Like many comic fans, I was initially disappointed with Batman V Superman: Dawn of Justice. It was a movie I was looking forward to ever since it was announced. Although the first trailer won me over instantly, the second trailer made me more cautious. I wasn’t a fan of how Doomsday looked like a Ninja Turtle mixed with Abomination from 2008’s The Incredible Hulk, and I felt like the second trailer was like a summary of the movie, telling us everything that was to happen. I was also worried about Jesse Eisenberg’s impression of Max Landis masquerading as Lex Luthor.
So when I actually saw the film I mostly enjoyed it… until I began to think about it. The more I thought about it the less I liked it. I began to think about how unnecessarily long it was, how almost all of Lois Lane’s arc could have been cut, how shoddy some of the score was. I was asking myself questions like, “what is Lex’s motivation?,” ‘why is Batman straight up murdering folks?,” and “why is Superman almost as dark and gritty as Batman?”. I was not disappointed by Eisenberg’s Lex Luthor because my expectations were so low, I have no idea where Snyder wanted his character to go. I believe Eisenberg is a good actor, and maybe he was just acting as he was directed to but unfortunately he played a weak villain. None of the traits of Lex Luthor are present here. He doesn’t seem like a young genius capable of running a huge company or a ruthless egotistical villain. He reminds me too much of Mark Zuckerberg to be menacing or evil.
I also thought that, just like Man of Steel, the movie was great up until a point. I love Man of Steel’s first half – I was not a fan of Superman before that movie. But I am now. I loved the take on Superman as a character. I felt that it was telling his origin in an interesting way in a grittier and more ‘realistic’ world than we’ve seen before, but it was still full of hope. My favourite shot of that film is when Clark is a young boy and he’s outside with a makeshift cape around his shoulders. That’s great – it foreshadows how Clark is destined for great things on our world. However, somewhere along the way the movie loses itself (I’m looking at you, Goyer). All of a sudden Superman’s character takes a nosedive, and he’s responsible for the deaths of thousands of people in Metropolis, and no doubt millions of dollars in damage. Like it or not this is the basis for Dawn of Justice’s conflict between the two heroes(?). So after critics and fans were divided on the fact that Superman almost destroyed an entire city, DC have not learned from their mistakes.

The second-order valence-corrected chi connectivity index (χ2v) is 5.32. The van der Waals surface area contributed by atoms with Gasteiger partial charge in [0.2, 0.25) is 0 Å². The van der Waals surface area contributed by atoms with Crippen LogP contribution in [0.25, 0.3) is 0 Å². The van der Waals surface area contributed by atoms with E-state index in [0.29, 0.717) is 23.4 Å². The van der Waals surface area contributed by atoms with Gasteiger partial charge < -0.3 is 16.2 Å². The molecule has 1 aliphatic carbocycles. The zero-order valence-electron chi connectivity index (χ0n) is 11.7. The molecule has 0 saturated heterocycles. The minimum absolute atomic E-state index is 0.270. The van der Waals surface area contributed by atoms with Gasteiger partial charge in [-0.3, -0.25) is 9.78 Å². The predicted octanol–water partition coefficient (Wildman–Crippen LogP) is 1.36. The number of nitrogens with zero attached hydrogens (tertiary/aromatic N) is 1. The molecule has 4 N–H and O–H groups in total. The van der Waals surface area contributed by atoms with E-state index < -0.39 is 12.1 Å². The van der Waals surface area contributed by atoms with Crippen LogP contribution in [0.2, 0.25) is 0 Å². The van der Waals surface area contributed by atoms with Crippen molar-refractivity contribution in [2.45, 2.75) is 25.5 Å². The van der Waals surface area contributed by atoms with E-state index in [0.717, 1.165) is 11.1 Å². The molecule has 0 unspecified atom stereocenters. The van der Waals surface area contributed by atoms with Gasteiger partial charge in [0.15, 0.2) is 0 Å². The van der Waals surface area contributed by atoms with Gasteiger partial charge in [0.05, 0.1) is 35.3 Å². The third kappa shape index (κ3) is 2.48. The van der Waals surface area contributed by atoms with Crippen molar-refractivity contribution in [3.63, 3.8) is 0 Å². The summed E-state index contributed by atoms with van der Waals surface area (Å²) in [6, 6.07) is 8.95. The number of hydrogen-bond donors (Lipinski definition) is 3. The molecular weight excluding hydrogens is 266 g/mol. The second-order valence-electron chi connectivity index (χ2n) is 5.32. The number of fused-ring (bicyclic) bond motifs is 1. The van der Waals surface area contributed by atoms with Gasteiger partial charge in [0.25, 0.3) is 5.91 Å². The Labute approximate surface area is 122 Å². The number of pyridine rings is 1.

Dawn of Justice loses the run of itself towards the final act and has another sequence where an incredible amount of damage is caused, probably worse than in Man of Steel. When Doomsday is unleashed all hell breaks loose and the movie goes off the rails a little bit. When the film brings out a Doomsday with the powers of an absorbed nuke it gets crazier. The huge circles of energy that Doomsday emits are ugly to look at on screen when they’re shown so frequently, and the flashing lights had me almost looking away from the screen. For some reason DC love pulling this crap at the end of their movies and it’s unnecessary.
The problem I just outlined is still a big problem for me personally, but upon a second viewing of the film my opinion on other parts of the film changed. I had more of an appreciation for what the cast and crew were trying to do during my second viewing. I still see faults in the overall film but it has its redeemable qualities. For instance, Ben Affleck’s Batman is phenomenal and probably the best we’ve ever seen on screen. Wonder Woman is great for the small amount of screen time she has. I liked Superman less in this film than in Man of Steel; there’s no doubt that Henry Cavill is great in the role but I think Terrio and Goyer are writing him too dark as to the point where he’s not that far off from Batman, and as a result of this their ideals don’t clash in a way they should.